With people in town for Webstock, we thought it would be great time to discuss SilverStripe v3.0 and invite members of our open source community to offer ideas and techniques for building with SilverStripe CMS and Sapphire. So, to this end, we've organised a SilverStripe meetup in Wellington on February 16 at 5pm.
Come along to the Bristol in Cuba Mall where we've booked the upstairs function room. We'll put on drinks and nibbles, and as well as having a chance for you to talk to other SilverStripe developers, there will also be the following presentations:
We're pleased to announce SilverStripe 2.4.5, as an update to the 2.4 codebase. This is now our recommended version of SilverStripe CMS to use on production websites.
As always, we'd like to thank members of our community for helping out with this release, by contributing patches, filing bugs, and generally sticking around to help others - you guys rock!
Linux Conference 2011 (LCA) is being held in Brisbane from January 24-29, and representing SilverStripe will be Shane Weddell from SilverStripe Australia. I was all set to write about our plans for the conference, until it started raining and raining in Brisbane, and the city flooded.
The conference is still happening, but not at its original venue. Instead, it's being held at the Queensland University of Technology - Kelvin Grove campus, which is unfortunately 4km out of the central city, but still has good transportation available. To keep things simple after all the uncertainty of whether or not the conference would still happen, I figured I'd only ask Shane three questions about the conference.
Back in June last year, we asked for help in updating the SilverStripe documentation. We're happy to announce now that those updates have been made.
Overall, you shouldn't find that content has changed drastically, just that it's presented better, and isn’t as easily editable as when we were using a wiki. This new format means that we can keep all content up to date better.
We realise that removing wiki edit rights means that the barriers to contributing are a little higher, so we're imagining we’ll have fewer but more dedicated contributors. We really want to emphasise that we don't want to stop anyone from contributing. The site is open source, all the content is open source, and licensed under Creative Commons. It's as open as we can make it while still maintaining a manageable source that's current. For more information on how you can contribute, please read our contribution guide.
Here are some ideas on how you can help:
We're always interested to see what others are building with the SilverStripe CMS, so we've decided to start a series of profiles on what other companies and developers are doing. Today we talk to Aaron Carlino, who is otherwise known as Uncle Cheese, prolific forum-poster and all around legend.
Back in 2006, I had just started working at Bluehouse Group, and I learned quickly that our content management needs were strongly lacking. We were using a proprietary CMS developed in house, with a codebase like a tumbling snowball, picking up new things with every project, until it finally reached an immobile critical mass where it was unsustainable and impractical to continue using it. We spent a year researching open-source CMSes.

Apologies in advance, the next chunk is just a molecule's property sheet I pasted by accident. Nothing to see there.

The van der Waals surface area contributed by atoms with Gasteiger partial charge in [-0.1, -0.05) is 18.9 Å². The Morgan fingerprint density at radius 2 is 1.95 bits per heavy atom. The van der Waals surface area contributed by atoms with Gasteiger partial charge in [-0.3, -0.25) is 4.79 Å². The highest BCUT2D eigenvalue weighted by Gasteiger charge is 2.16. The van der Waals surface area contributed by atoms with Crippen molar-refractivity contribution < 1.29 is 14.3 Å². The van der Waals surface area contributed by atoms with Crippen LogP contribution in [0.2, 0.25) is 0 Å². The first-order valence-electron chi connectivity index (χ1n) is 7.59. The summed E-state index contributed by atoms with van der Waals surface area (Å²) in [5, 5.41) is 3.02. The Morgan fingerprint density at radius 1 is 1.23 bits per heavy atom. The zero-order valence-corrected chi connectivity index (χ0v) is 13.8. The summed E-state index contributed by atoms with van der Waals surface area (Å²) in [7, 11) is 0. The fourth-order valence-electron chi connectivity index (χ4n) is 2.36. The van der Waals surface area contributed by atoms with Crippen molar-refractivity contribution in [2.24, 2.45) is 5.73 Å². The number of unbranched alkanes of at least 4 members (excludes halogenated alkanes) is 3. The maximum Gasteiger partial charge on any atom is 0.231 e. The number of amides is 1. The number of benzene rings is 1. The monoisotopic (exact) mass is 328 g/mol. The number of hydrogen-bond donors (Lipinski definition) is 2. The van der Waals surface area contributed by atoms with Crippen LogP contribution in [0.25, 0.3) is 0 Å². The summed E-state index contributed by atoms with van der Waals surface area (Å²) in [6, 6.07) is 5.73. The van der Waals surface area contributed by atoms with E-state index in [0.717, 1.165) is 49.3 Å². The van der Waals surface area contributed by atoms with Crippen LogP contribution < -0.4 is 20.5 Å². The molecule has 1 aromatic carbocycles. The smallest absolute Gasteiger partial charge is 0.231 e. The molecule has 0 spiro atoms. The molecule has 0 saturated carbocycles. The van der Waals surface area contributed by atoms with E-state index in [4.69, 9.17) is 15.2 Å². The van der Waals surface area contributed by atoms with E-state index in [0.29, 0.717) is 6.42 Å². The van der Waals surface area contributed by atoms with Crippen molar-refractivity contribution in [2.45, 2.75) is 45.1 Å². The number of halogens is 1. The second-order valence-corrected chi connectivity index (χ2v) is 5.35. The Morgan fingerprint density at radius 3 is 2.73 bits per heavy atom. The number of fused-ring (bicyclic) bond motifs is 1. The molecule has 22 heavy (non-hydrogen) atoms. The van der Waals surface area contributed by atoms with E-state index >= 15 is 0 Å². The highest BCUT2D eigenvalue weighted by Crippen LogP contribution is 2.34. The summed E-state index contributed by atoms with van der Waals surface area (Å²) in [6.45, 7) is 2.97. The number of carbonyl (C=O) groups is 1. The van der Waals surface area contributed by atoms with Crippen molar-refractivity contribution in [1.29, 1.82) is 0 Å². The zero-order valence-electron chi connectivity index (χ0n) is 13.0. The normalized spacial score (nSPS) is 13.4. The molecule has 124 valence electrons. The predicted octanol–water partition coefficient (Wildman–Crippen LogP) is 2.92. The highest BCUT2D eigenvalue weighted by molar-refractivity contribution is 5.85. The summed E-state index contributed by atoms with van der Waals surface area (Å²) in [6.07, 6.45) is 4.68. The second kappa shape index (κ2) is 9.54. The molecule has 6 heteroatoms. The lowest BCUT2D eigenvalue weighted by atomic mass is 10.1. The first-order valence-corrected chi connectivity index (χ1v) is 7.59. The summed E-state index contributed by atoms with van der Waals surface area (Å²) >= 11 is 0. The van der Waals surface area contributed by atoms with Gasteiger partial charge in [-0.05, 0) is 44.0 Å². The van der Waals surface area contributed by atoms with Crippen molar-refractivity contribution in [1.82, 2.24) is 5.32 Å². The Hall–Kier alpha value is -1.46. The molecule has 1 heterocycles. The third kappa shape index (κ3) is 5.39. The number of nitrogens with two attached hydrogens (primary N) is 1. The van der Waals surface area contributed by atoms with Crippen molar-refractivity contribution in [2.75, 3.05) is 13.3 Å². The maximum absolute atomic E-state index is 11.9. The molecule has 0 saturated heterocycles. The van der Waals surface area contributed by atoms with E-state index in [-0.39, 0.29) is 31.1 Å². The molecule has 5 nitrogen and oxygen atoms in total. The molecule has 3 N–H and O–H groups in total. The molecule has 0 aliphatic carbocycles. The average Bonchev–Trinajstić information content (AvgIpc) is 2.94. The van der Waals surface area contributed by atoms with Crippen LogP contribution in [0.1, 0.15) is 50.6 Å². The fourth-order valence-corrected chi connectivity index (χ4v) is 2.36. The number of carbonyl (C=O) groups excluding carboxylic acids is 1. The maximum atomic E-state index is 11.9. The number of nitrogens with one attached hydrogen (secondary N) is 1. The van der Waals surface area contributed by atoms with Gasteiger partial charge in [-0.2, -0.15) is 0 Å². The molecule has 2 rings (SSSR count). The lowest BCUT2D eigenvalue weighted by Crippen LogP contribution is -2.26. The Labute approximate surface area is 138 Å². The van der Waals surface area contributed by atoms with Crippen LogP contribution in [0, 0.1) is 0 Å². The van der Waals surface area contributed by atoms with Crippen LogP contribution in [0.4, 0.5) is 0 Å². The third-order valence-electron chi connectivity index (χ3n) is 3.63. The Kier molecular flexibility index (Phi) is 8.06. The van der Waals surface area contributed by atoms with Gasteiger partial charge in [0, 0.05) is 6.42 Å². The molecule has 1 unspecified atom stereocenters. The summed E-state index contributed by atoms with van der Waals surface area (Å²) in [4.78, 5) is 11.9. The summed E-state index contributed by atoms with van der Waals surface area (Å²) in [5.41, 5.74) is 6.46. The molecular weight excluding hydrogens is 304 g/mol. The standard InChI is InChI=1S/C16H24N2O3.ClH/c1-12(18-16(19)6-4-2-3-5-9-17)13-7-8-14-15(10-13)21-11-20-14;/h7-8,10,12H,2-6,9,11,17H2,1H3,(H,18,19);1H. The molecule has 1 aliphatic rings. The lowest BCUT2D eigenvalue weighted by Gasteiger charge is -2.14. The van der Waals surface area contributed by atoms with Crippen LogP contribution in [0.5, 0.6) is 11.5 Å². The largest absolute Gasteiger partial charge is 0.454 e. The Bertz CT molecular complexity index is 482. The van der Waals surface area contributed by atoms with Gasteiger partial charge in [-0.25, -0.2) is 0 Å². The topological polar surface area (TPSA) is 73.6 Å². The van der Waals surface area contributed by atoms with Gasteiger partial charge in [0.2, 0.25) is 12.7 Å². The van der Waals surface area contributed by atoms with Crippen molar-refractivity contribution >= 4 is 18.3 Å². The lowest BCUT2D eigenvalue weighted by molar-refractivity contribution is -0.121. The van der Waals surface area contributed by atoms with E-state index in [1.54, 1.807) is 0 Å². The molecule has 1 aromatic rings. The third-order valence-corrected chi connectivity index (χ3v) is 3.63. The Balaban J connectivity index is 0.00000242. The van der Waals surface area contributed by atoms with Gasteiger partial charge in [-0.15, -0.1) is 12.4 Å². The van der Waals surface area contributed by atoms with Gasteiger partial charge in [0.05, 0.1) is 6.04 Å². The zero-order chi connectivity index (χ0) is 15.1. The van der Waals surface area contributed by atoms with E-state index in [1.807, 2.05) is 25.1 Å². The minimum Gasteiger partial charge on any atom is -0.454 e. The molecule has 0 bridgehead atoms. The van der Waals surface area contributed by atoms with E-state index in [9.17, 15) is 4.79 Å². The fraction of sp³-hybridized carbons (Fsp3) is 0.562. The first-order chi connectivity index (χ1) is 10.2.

Last Saturday, around a dozen devotees of SilverStripe CMS assembled themselves at the Southern Cross Bar in Wellington. They were lured by the prospect of free drinks, perhaps, but even more so, they came in order to contribute to to the CMS.
We've made some changes to our Community Showcase, and we hope that you'll like them. In fact, we're hoping that not only will you like our changes, but you will also "Like" some of the sites in the showcase.
Now you have the ability to show your appreciation for the hard work and talents of your fellow designers and developers. If you're logged in, you can "like" a showcase in the Community Showcase section by clicking a "Like" button. Once you've liked something, you can click again to "Unlike".
I'm not sure that we've publicly explained the SilverStripe templating system thoroughly yet. It is significantly different from other templating systems out there.
Our goal when designing the template system was to make SilverStripe's deliberately simple templating language tightly integrate with the rest of the system. Here are some of our motivations behind our architectural decisions, and an explanation on why we decided not to reuse conventional approaches and libraries.
We're always interested to see what others are building with the SilverStripe CMS, so we've decided to start doing a series of profiles on what other companies and developers are doing. First up is the digital agency Heyday. They're a company from our own neighbourhood, and we’re huge fans of their Down to the Wire project about the history of the internet in New Zealand. I spoke to their technical director Shane Garelja about what they were up to.
We've been using SilverStripe for at least two years now, and have built quite a variety of sites on it. Our first was a site that, unfortunately, never went live but it was big enough to see the power and flexibility that SilverStripe had to offer.
We're excited to report that SilverStripe CMS has become Microsoft certified today. This is notable because Microsoft has certified a very small number* of web apps, and we're the first ever open source certified web app.
Microsoft's Certified for Windows programme is well known for indicating software and hardware products that have been thoroughly tested and which work well on Microsoft Windows. Of course, much of the innovation in the software world is now happening on the web, and with awareness and adoption of open source software growing fantastically, it makes sense for Microsoft to begin certifying open source web-based software.